The lavish, limited edition The Fabulous 40s book produced with the support of long-time Farr 40 Class sponsor Rolex, tells the story behind this remarkable Class.
152 of these boats are now spread across 19 countries, making it the most successful internationally recognized offshore racing class in the world. Key to this success lies only partially with the enduring beauty and sleek lines of its design. What really made this Class so successful is the fact that the yachts are owner-driven, quite literally. It was the idea, unique at the time, that owners - all amateur helmsmen - should be alone in having their hands on the helm during Class racing. Previously, owners had, by and large, become hostage to their crews, forced to hire the best 'guns' in the sport to gain any success, while they rode the stern as passengers, their only active role, to write the cheques.
Lavishly illustrated with more than 350 pictures, many of them double page spreads taken by some of the best photographers in the world, including Carlo Borlenghi, Daniel Forster and Kurt Arrigo, this 240 page book captures the close racing and comradeship between crews competing in many of the best locations in the world. This is a book for all yacht race enthusiasts and lists the results of all the Rolex world champioships from 1998-2011 as well as owners and their yachts.
'The Fabulous 40s' RRP - £60 + P&P (approx €70, $100US)
To preview the book and place an order, visit www.Southatlanticpublishing.com
Garmin Hamble Winter Series
This weekend featured the Hamble Big Boat Series on both days, with top-class racing for a strong 18-boat fleet in IRC0 and 2 Farr 45's. Thanks to Rule 26 who sponsored the event. Saturday dawned with 8-12 knots of breeze from the east, expected to shift to the right during the day. Four races were run, with a windward-leeward course set across the North Channel from a committee boat at East Knoll. David Bartholomew's Mills 40 Tokoloshe sailed an impressive series, scoring 2, 1, 2, 1 on Saturday, ahead of Peter Rutter's Grand Soleil 43 Quokka 8 and the Farr 52 Bob.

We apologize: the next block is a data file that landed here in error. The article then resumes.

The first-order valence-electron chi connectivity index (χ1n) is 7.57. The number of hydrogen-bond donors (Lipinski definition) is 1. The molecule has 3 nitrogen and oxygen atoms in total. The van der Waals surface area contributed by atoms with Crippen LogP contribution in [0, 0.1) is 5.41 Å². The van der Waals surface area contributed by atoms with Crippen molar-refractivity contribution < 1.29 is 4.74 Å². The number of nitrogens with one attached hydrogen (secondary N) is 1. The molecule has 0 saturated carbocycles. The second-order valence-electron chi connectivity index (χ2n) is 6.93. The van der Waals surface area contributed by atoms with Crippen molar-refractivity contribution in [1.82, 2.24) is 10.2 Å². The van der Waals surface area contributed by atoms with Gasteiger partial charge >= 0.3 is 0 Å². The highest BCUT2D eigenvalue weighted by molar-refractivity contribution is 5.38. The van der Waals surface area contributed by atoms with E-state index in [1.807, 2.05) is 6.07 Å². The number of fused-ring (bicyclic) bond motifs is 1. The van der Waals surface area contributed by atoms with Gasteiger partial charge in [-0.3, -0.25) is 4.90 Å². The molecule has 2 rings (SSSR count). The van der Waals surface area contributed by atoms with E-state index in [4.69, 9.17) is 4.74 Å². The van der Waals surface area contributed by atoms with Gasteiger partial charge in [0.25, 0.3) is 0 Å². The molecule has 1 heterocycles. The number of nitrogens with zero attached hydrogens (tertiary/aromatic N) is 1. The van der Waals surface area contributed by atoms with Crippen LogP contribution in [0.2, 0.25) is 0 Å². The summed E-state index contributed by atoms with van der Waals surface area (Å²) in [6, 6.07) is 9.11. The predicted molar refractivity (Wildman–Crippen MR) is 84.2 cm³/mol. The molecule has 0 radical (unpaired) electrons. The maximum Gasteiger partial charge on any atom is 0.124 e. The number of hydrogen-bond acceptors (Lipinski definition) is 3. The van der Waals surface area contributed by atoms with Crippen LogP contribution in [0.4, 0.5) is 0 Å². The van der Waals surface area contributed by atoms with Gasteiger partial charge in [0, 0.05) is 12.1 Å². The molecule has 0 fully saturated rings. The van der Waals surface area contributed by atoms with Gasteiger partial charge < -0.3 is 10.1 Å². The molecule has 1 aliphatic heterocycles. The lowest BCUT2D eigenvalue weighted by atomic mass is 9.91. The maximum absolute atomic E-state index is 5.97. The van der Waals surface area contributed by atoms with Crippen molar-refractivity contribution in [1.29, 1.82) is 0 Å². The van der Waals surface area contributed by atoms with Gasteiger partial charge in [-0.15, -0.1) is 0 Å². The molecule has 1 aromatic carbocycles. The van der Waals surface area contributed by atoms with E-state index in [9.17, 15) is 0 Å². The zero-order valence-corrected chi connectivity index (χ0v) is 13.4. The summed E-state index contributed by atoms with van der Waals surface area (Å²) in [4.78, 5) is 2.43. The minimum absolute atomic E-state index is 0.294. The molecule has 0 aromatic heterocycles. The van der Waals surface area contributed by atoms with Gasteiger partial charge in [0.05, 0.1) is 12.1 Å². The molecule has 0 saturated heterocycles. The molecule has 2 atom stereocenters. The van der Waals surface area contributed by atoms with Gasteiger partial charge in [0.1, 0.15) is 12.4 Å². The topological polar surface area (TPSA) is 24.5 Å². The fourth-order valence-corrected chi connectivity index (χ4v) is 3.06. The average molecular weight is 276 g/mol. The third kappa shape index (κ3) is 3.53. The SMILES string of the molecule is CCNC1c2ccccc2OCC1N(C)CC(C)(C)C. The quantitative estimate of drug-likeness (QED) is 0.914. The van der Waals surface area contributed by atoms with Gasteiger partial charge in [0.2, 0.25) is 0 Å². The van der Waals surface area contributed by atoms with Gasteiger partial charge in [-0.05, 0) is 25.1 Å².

By contrast, Sunday morning saw thick fog, with ships sounding their way slowly up Southampton water with foghorns blaring. PRO Jamie Wilkinson set an hour's postponement to let the fog clear, later postponed by a further hour when ABP, backed up by a competitor in a RIB reported that the Southampton Water was impassable. Every cloud has a silver lining, however, and this wasn't an unpopular move as it allowed competitors to watch the end of the rugby.
In IRC Zero Tokoloshe continued her winning form ahead of Bob in second and Brevity in third. Seaquest 36 Circus took the top spot in IRC 1 ahead of Jenga II and Visit Malta Puma, while Starspray won the IRC 2 class. IRC 3 was dominated by the J97s Jika Jika and IndulJence, while just 21 seconds separated Peter and Fiona Diamond's Rapscallion in 1st and Nick Gale's 3rd-placed Zanzara in the Sigma 38 class. IRC 4 saw three Impala 28s taking to the podium, with Trudi first and Curved Air and Polly tied second. Jagerbomb won the J109 class.
Next weekend sees the second Autumn Championships weekend, with racing for J109, J80, SB3, Quarter Ton and Impala 28 one design classes on both days, plus the third Winter Series race day on Sunday. Spinlock is the day sponsor.
Most beautiful Open 40 of them all! Total refit in 2010 incl. carbon mast, PBO, North Sails carbon, Karver/Ronstan gear, Holmatro winches and hydr., new paint etc. Rotating keel
The Last Word
Use this box to send a copy of this issue of the Scuttlebutt Europe Newsletter to a friend:
Or [FORWARD] for a page where you can send copies to up to a dozen friends.[USERTRACK]
See the Boats Blog at Boats.com -- www.boats.com/blog/
To subscribe, unsubscribe, and select HTML or Text format visit scuttlebutteurope.com
Advertising inquiries to Graeme Beeson: or see www.scuttlebutteurope.com/advertise.html